Original Research - Special Collection: T.F.J. Dreyer Dedication

Religion, civil society and conflict: What is it that religion does for and to society?

Jaco Beyers
HTS Teologiese Studies / Theological Studies | Vol 67, No 3 | a949 | DOI: https://doi.org/10.4102/hts.v67i3.949 | © 2011 Jaco Beyers | This work is licensed under CC Attribution 4.0
Submitted: 27 August 2010 | Published: 01 August 2011

About the author(s)

Jaco Beyers, Department of Science of Religion and Missiology, University of Pretoria, South Africa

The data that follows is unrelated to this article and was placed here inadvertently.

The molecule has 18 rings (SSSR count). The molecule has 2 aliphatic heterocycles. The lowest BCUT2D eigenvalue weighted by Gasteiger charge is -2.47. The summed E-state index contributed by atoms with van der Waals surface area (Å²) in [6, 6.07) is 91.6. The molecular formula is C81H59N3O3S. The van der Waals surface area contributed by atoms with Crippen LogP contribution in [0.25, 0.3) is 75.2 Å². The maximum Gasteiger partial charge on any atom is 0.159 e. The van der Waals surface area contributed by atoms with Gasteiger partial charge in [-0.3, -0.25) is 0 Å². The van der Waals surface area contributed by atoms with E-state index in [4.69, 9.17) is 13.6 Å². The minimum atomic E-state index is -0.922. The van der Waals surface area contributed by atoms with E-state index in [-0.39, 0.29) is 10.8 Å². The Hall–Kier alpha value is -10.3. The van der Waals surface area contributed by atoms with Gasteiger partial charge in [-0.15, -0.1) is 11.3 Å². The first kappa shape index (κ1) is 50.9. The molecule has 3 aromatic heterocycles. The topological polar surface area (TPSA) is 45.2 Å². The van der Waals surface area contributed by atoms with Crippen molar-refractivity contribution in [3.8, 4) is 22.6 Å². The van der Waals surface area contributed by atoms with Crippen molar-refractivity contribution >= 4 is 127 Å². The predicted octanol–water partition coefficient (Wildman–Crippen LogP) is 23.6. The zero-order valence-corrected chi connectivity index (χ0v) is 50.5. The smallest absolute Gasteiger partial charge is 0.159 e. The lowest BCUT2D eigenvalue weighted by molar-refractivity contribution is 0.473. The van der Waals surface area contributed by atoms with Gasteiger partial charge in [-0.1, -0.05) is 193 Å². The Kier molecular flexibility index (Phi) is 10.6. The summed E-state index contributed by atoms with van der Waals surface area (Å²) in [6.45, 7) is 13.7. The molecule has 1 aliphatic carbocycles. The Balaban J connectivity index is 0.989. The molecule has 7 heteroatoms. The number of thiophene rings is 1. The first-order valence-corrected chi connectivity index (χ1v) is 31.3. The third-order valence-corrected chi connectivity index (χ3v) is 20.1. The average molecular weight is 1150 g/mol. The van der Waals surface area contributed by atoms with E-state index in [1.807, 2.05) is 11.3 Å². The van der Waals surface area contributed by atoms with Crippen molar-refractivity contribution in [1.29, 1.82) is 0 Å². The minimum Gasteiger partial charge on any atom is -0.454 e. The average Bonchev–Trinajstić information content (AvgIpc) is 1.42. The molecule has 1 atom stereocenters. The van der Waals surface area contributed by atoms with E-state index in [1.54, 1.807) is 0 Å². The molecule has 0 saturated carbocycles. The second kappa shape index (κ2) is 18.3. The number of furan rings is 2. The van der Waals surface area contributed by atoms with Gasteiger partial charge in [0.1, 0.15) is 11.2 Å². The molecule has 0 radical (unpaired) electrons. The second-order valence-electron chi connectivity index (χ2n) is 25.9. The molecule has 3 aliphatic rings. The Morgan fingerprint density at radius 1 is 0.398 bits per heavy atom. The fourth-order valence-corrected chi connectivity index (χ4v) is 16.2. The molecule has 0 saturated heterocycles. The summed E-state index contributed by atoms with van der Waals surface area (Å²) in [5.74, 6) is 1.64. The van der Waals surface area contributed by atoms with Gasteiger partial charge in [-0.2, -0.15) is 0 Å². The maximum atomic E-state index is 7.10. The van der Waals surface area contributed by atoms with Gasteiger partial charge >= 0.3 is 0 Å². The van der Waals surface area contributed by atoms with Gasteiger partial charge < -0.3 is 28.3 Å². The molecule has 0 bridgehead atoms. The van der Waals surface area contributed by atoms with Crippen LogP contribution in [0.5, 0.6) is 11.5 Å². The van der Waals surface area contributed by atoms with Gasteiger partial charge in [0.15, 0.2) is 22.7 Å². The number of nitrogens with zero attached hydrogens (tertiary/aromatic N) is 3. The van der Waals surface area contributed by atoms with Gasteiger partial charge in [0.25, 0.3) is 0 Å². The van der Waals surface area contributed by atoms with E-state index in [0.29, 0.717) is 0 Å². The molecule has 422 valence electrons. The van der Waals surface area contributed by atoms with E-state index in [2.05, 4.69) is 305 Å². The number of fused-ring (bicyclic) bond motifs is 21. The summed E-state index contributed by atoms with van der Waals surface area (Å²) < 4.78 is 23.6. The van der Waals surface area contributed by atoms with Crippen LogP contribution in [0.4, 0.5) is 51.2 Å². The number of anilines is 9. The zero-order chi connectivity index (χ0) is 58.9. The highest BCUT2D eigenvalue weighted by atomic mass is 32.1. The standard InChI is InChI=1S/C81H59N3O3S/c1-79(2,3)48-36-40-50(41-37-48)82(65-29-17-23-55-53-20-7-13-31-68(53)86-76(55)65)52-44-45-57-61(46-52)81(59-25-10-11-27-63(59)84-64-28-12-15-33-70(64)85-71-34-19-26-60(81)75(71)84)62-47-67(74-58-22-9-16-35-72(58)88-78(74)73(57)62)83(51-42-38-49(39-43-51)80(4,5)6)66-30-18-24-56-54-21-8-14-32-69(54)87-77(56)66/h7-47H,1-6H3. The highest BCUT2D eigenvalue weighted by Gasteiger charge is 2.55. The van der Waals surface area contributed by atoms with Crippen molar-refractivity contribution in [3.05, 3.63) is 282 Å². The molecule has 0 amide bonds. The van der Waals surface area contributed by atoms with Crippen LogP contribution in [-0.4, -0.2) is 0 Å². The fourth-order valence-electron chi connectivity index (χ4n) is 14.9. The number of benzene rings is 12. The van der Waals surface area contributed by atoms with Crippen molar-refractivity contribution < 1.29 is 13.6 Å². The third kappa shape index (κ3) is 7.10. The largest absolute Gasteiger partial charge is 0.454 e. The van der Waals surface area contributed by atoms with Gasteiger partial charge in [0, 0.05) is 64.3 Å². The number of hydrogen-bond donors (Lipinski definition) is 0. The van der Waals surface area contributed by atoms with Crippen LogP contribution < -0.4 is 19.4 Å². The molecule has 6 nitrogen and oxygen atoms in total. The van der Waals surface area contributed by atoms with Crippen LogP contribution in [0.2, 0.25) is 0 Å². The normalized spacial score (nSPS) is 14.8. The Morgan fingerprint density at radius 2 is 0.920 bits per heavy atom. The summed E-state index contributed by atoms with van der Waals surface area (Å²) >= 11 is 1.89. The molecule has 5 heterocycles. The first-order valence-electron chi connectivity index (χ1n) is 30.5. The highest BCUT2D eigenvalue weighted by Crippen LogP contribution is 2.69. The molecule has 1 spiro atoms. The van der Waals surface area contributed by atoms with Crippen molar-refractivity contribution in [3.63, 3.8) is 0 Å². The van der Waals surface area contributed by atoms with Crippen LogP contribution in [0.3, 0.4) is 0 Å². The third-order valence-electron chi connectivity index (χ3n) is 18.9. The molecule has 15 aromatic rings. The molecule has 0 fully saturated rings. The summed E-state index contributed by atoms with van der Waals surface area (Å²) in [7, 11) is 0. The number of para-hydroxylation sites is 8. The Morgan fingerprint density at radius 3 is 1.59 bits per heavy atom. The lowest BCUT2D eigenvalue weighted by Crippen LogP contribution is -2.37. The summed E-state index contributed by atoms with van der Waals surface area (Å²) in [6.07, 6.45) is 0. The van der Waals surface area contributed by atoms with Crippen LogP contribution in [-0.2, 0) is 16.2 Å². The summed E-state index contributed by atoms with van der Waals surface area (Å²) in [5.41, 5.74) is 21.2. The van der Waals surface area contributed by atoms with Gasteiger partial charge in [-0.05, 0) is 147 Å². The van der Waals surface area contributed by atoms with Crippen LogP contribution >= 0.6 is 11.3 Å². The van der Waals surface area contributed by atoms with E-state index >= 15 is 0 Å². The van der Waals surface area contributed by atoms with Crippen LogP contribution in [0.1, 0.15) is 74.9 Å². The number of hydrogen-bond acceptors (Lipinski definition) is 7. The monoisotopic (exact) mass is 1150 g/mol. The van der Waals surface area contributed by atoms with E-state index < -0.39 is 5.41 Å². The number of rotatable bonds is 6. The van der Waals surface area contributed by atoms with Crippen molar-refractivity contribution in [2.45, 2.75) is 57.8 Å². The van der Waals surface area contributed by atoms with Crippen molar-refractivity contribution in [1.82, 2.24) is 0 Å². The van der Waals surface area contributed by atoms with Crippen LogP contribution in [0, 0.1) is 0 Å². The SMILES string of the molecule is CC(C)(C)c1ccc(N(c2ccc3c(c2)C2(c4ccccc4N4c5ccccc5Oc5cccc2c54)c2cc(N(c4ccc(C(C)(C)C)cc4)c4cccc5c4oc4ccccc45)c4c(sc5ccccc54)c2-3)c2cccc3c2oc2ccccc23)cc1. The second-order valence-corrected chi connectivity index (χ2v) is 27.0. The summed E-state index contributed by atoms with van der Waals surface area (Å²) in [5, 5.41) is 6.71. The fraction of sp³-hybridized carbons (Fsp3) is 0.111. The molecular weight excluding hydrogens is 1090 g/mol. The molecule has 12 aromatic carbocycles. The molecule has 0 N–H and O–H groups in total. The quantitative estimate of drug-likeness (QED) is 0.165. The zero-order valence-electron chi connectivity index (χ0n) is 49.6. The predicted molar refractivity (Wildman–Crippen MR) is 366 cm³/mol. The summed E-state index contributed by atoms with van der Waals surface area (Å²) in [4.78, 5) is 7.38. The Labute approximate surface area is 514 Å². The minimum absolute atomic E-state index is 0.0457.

Human consciousness instinctively tries to make sense of reality. Different human interpretations of reality lead to a world consisting of multiple realities. Conflict occurs when differing realities (worldviews) encounter one another. Worldviews are socially created and determine human behaviour and, as such, most often find expression in religion. The discussion of conflict and the role of religion in civil society take place within the discourse of the sociology of religion. Religion is socially determined. Peter Berger’s insight into the sociology of religion therefore plays an important role in establishing the relationship between religion and civil society as one that takes on different forms. Thus, a clear definition of both civil society and religion was needed to understand the nature of these relationships. The role of religion in civil society with regard to the presence of conflict in society was further investigated in this article. The conditions under which conflict in society occurs were discussed, as were the conditions for tolerance in society, for religion ultimately becomes the provider of moral discernment when conflict occurs in civil society.


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